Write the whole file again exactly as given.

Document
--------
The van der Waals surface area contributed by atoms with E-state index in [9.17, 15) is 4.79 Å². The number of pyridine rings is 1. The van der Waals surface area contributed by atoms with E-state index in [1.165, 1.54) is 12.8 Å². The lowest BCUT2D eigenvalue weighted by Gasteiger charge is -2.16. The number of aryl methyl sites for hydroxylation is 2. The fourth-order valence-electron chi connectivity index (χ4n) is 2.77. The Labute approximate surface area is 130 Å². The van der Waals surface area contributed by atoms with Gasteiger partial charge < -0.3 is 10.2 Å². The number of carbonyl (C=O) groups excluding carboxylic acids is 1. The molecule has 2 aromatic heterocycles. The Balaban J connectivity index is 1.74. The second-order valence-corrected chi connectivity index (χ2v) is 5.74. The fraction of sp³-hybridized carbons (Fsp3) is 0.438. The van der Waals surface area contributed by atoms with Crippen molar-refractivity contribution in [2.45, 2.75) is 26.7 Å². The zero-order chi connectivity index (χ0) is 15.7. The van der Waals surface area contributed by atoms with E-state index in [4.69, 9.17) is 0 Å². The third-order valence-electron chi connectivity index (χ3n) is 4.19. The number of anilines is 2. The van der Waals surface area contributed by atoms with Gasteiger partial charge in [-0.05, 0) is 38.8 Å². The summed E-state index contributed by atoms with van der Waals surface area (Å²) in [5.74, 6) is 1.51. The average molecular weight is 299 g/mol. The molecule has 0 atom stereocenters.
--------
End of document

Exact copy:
The van der Waals surface area contributed by atoms with E-state index in [9.17, 15) is 4.79 Å². The number of pyridine rings is 1. The van der Waals surface area contributed by atoms with E-state index in [1.165, 1.54) is 12.8 Å². The lowest BCUT2D eigenvalue weighted by Gasteiger charge is -2.16. The number of aryl methyl sites for hydroxylation is 2. The fourth-order valence-electron chi connectivity index (χ4n) is 2.77. The Labute approximate surface area is 130 Å². The van der Waals surface area contributed by atoms with Gasteiger partial charge < -0.3 is 10.2 Å². The number of carbonyl (C=O) groups excluding carboxylic acids is 1. The molecule has 2 aromatic heterocycles. The Balaban J connectivity index is 1.74. The second-order valence-corrected chi connectivity index (χ2v) is 5.74. The fraction of sp³-hybridized carbons (Fsp3) is 0.438. The van der Waals surface area contributed by atoms with Crippen molar-refractivity contribution in [2.45, 2.75) is 26.7 Å². The zero-order chi connectivity index (χ0) is 15.7. The van der Waals surface area contributed by atoms with E-state index in [4.69, 9.17) is 0 Å². The third-order valence-electron chi connectivity index (χ3n) is 4.19. The number of anilines is 2. The van der Waals surface area contributed by atoms with Gasteiger partial charge in [-0.05, 0) is 38.8 Å². The summed E-state index contributed by atoms with van der Waals surface area (Å²) in [5.74, 6) is 1.51. The average molecular weight is 299 g/mol. The molecule has 0 atom stereocenters.